Russ Faria settles Lincoln County lawsuit for $2 million; Wants wife’s killer caught

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TROY, Mo. – Russ Faria settled his lawsuit against Lincoln County for $2,050,000. Now he wants the real killer caught.

Lincoln County admitted no fault in the payout by its insurance company.  The Sheriff’s Office and former prosecutor Leah Askey had been dismissed from the lawsuit by the judge.

Faria talked to Fox 2 today about his settlement.  He said, “I had to give up three and a half years of my life. I had to endure a lot of things.  Frankly, there’s no amount of money that can bring my wife back.”

Faria was convicted for the December 2011 murder of Betsy Faria.  His conviction was later overturned when a judge questioned whether Pam Hupp could’ve been the killer.

Faria said, “My lawyers, about 6 months after my exoneration (in 2015), decided we were going to file our lawsuit.  Then a couple of months after we filed our lawsuit Mr. Gumpenberger was shot.”

Pam Hupp shot and killed Louis Gumpenberger in August 2016, while Lincoln County continued fighting Faria’s lawsuit.  Friday, Lincoln County paid out without admitting wrongdoing.

Attorneys Hugh Eastwood, Bevis Schock, and Joel Schwartz all sued on Faria’s behalf.

Eastwood said, “In this case all defendants, three detectives, the county and prosecutor all deny liability, but at the end of the day they’re agreeing to pay over $2 million. I think the public can draw its own conclusions from that settlement and what it means for Russ Faria. Not only is he exonerated, but now he’s getting some measure of justice.”

Schock said, “We did not release Pamela Hupp who we believe did murder, Betsy Faria.  Should she find a way to monetize her fame, we will immediately sue her civilly.”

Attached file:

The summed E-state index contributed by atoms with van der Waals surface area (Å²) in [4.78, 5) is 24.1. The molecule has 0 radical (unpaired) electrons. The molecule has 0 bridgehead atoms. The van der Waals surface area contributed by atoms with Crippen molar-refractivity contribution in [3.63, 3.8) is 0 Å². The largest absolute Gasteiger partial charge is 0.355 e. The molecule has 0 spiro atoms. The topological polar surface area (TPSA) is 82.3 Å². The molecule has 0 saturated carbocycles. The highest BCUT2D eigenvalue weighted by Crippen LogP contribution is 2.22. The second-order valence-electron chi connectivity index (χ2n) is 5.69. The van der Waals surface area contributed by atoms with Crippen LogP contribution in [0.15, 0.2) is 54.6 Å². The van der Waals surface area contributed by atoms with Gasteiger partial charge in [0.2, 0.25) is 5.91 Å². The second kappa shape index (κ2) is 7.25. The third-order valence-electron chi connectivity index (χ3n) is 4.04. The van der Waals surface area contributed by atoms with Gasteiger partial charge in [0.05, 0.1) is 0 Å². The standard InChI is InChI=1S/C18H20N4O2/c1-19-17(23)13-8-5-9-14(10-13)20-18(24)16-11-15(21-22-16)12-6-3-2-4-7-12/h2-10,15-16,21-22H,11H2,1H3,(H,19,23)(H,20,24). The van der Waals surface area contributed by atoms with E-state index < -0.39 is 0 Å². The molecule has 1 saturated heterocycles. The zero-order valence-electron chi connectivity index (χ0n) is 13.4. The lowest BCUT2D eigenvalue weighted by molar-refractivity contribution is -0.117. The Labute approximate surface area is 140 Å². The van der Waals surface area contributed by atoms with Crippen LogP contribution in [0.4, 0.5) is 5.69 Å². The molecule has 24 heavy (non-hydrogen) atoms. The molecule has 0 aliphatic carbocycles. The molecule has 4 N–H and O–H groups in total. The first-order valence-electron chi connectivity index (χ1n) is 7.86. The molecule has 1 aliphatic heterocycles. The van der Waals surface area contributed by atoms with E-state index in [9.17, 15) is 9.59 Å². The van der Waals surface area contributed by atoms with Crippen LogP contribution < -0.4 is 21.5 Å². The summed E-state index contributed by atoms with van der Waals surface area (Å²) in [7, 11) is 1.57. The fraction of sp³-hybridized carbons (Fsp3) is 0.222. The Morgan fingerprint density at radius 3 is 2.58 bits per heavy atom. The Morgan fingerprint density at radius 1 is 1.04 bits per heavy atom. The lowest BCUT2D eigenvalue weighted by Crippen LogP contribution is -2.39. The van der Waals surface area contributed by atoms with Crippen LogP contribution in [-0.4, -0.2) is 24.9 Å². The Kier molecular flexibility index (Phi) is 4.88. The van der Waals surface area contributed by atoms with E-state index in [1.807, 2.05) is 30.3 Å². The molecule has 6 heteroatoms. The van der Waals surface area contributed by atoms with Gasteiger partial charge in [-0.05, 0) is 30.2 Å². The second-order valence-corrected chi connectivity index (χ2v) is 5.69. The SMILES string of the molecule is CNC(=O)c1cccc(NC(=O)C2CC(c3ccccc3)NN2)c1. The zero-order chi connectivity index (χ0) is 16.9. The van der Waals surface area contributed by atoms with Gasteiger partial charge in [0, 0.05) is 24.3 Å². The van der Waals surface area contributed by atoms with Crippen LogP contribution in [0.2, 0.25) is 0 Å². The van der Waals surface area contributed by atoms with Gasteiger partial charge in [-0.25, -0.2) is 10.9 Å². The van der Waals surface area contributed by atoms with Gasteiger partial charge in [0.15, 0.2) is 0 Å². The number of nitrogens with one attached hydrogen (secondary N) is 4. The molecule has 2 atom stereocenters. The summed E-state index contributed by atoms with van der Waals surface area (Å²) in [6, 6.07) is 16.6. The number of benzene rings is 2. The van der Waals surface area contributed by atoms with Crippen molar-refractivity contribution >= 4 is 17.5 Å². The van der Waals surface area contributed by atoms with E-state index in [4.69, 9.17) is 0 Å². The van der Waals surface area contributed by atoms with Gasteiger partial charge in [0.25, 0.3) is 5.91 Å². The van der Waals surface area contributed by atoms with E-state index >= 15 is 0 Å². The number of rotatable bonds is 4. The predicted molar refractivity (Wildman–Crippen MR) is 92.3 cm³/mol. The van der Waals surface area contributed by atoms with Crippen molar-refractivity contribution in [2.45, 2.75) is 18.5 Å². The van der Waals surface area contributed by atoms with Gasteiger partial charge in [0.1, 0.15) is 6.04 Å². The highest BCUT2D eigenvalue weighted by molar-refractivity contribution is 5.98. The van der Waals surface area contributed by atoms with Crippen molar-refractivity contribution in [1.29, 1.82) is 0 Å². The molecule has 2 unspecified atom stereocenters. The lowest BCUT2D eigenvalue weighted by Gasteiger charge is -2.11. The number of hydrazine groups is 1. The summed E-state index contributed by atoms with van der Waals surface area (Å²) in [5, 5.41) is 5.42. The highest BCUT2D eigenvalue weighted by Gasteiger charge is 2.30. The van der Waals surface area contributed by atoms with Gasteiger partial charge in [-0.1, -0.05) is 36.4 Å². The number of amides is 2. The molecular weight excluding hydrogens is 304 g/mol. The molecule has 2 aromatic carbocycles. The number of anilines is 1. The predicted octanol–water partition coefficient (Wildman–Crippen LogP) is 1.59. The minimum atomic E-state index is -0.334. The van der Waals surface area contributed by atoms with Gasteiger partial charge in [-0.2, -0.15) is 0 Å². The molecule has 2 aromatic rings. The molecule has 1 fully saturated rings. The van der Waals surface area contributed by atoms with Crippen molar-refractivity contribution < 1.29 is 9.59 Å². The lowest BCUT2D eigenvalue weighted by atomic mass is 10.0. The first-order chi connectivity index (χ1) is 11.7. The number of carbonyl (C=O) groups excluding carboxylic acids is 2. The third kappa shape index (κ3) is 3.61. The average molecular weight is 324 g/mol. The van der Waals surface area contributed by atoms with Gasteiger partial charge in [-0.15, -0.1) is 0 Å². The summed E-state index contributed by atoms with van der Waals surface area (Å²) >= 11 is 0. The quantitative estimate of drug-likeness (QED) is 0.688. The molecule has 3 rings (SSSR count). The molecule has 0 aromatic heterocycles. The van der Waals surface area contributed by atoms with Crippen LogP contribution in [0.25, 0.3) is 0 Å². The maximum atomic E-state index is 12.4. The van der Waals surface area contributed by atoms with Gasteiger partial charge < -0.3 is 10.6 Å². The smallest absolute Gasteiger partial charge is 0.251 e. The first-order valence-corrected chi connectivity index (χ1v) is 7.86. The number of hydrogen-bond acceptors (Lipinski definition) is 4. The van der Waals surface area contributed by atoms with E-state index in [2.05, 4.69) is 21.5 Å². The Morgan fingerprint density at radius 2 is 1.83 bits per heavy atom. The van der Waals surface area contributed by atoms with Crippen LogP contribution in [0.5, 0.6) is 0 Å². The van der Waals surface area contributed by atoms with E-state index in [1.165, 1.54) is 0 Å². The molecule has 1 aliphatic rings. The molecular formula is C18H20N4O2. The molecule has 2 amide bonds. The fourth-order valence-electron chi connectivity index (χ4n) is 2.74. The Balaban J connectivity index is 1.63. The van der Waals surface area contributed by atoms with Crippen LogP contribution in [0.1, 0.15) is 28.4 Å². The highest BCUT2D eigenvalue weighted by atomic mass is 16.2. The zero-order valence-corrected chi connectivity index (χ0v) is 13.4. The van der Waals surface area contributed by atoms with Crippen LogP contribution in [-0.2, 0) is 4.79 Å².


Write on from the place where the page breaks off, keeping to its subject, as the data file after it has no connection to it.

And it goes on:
Schwartz has been by Faria’s side for more than eight years, as he also defended Faria in criminal court.  He said, “I don’t know how you can possibly repay somebody for three and a half years of their life. You can always make more or earn more money.  You can’t buy more time.”

Faria says he’ll keep working because he loves his job working with motorcycles.  He says he’s not in a hurry to spend his settlement.  He told us, “I’m going to talk to an investment adviser and find out what’s best for me. I haven’t really made any hard decisions yet as far as what I want to do you know – pay off some bills and things and just live my life.”

The Lincoln County Sheriff’s Office had no comment saying the lawsuit no longer involved them.  The office had been dismissed from the lawsuit, along with the former Lincoln County Prosecutor Leah Askey.    Two of the three deputies, who remained named in the lawsuit, no longer work for the LCSO.  One is still employed by the office.

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